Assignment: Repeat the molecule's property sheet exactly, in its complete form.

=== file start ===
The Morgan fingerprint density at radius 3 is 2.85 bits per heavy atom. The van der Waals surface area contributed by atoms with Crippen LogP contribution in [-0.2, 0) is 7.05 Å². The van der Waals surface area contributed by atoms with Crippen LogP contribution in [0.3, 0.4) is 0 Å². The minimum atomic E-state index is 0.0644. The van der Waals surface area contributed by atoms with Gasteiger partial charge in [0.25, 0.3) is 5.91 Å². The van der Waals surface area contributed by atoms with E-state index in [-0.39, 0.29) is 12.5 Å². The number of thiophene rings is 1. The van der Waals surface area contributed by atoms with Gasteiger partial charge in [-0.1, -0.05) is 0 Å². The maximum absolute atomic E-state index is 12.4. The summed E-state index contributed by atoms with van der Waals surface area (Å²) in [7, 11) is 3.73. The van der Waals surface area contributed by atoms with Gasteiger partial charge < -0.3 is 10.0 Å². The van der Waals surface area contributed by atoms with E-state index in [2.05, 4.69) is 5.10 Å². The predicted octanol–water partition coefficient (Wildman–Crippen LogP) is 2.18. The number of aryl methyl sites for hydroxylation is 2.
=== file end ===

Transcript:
The Morgan fingerprint density at radius 3 is 2.85 bits per heavy atom. The van der Waals surface area contributed by atoms with Crippen LogP contribution in [-0.2, 0) is 7.05 Å². The van der Waals surface area contributed by atoms with Crippen LogP contribution in [0.3, 0.4) is 0 Å². The minimum atomic E-state index is 0.0644. The van der Waals surface area contributed by atoms with Gasteiger partial charge in [0.25, 0.3) is 5.91 Å². The van der Waals surface area contributed by atoms with E-state index in [-0.39, 0.29) is 12.5 Å². The number of thiophene rings is 1. The van der Waals surface area contributed by atoms with Gasteiger partial charge in [-0.1, -0.05) is 0 Å². The maximum absolute atomic E-state index is 12.4. The summed E-state index contributed by atoms with van der Waals surface area (Å²) in [7, 11) is 3.73. The van der Waals surface area contributed by atoms with Gasteiger partial charge < -0.3 is 10.0 Å². The van der Waals surface area contributed by atoms with E-state index in [2.05, 4.69) is 5.10 Å². The predicted octanol–water partition coefficient (Wildman–Crippen LogP) is 2.18. The number of aryl methyl sites for hydroxylation is 2.